I’m back in the saddle again as the old-time western tune by Gene Autry declares. Not really in the saddle, but back at Wildersmith, sitting at the keyboard.
Thanks again to the “woofer” over on Hungry Jack Lake for covering my brief hiatus. The Smiths took a week away from the wilderness to visit kids, grandkids and a few folks from my old stomping grounds in Iowa.
The trip south started in falling snow and ended coming back northward in near spring-like conditions. So we were welcomed with a pleasant trip home on the Trail as opposed to the icy conditions of the weekend before.
The advance of winter was stunted this past weekend, but appears to be re-energizing as we head toward the last week of October. I hope serious happenings hold off a bit longer, as being away for seven days has put me behind on finalization of a few remaining cold season chores. Wonder if this Halloween will be ghostly white like that of 1991?
The deciduous gold in the hills of border country has finally succumbed, and is now layered on the forest floor. A few birch trees are hanging on to their generation of 2009. However, they are in the minority and will soon join a trillion other skeletons lurking over the territory as trick or treat night approaches.
Meanwhile, its tamarack time, and the lush yellow needles are the last to light up our life before crystals of white blanket the northland for good. Several batches are clustered along the Trail standing like byway beacons when Sol is shining down on them. A trip out to see their splendor will be well worth the time.
Speaking more of the welcome home, it is almost a sure bet that some critter from the wild neighborhood will be hanging out along the Mile O’ Pine to greet our return from an extended absence. This time, a handsome warrior from the local wolf pack was spotted not far from our Wildersmith turnoff.
At first sighting in near darkness, the sheer size of the big animal led us to think doe as we approached. Then it stopped in front of the headlights and turned to face us, confirming what it was, big and healthy.
Interestingly enough, it stepped out of the truck’s path and curiously stood looking at this humming metal monster. I stopped after creeping by, and stared into its eyes. Giving a simulated bark, I piqued more of its attention before it made a casual disappearance into the shadows.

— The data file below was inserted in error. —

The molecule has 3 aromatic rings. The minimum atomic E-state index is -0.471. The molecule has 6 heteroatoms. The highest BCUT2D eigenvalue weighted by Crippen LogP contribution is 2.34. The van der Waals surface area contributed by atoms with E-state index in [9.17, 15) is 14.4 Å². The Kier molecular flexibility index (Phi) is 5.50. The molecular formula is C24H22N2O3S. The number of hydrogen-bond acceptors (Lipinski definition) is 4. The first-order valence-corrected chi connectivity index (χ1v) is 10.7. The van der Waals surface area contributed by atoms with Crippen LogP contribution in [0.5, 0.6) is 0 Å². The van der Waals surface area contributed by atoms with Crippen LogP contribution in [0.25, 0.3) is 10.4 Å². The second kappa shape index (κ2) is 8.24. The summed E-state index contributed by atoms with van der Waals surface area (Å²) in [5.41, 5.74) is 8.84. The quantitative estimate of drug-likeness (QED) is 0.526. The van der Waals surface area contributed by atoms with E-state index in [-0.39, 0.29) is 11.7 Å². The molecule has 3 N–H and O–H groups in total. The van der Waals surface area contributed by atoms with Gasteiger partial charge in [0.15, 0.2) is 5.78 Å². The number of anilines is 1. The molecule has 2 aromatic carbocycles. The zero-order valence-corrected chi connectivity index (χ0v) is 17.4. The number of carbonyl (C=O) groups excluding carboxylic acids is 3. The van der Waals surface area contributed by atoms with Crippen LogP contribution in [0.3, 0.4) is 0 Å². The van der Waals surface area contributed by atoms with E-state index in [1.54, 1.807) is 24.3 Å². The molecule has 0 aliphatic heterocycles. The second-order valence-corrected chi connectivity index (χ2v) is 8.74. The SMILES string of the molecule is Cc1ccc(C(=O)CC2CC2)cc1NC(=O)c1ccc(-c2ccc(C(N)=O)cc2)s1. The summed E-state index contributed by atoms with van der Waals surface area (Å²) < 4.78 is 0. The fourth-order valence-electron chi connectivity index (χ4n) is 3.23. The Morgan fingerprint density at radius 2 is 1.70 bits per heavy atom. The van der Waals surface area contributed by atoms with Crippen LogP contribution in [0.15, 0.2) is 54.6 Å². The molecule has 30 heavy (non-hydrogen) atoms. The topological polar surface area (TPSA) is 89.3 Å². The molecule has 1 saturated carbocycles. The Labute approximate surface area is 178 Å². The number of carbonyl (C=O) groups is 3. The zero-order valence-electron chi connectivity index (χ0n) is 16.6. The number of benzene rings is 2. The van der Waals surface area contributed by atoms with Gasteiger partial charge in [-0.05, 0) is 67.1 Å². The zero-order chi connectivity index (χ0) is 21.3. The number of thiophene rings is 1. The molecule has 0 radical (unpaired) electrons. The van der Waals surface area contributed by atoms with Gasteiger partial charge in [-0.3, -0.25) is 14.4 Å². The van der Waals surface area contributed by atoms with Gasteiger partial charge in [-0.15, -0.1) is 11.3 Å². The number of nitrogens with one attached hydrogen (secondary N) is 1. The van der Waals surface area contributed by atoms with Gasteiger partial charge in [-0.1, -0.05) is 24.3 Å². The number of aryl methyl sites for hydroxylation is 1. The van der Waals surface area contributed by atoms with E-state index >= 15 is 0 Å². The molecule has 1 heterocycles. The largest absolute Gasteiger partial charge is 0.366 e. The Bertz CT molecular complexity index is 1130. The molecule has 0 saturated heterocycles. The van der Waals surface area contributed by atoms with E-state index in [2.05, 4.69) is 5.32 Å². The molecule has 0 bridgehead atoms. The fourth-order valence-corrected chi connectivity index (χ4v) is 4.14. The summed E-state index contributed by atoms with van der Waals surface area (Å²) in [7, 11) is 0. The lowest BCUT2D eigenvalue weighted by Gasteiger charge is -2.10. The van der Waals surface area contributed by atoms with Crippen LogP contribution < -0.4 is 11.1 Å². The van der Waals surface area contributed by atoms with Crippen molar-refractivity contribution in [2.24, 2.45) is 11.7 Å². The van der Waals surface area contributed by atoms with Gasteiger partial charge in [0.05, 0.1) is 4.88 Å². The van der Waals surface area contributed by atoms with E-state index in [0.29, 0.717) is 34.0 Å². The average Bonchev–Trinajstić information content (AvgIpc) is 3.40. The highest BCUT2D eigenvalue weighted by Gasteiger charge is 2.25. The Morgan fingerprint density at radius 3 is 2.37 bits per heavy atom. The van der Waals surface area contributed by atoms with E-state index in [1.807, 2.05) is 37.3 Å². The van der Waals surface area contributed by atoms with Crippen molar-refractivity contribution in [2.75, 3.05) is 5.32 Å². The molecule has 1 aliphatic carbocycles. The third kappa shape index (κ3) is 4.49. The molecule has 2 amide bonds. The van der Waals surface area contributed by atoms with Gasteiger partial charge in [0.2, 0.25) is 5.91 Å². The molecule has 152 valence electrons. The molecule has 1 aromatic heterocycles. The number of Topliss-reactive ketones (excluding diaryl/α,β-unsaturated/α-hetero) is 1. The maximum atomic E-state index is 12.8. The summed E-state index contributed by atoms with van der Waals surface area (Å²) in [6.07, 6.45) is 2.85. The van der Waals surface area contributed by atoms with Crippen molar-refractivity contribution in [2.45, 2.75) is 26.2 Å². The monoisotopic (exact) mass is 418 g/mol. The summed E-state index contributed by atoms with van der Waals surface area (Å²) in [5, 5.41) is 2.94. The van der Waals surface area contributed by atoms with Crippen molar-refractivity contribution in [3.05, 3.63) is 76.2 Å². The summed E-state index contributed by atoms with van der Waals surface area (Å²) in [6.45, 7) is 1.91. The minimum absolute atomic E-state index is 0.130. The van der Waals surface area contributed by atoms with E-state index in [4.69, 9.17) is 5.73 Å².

Once again, the wild welcome wagon reminded us of how sweet a home in the forest can be.
Thousands know of the Gunflint Trail as a picturesque spectacle. Yet many in the universe aren’t familiar with this wilderness secret. The country will soon become more aware, as the U.S. Department of Transportation Federal Highway Administration recently gave designation to the Trail as a National Scenic Byway. Nancy Seaton of Hungry Jack Outfitters and chairperson of the local Scenic Byway Committee accepted the award in Washington D.C. this past weekend.
The Trail received Minnesota Byway designation in 1999. Since being granted statewide recognition, the local committee has been working long and hard through a rigorous federal application process.
The national designation means that the Trail can now be eligible for federal funds. Future funding grants can be used to help the local committee in its mission to increase awareness of the Trail as a valuable historic and natural resource; assist in preserving the natural environment and historic sites; enhance the quality of life for residents; support sustainable commerce; and, provide nature and history based experiences for both visitors and residents as they travel through the 57-mile community. Congratulations to all who worked to make this happen!
Keep on hangin’ on, and savor both gray and blue days of October in the north woods!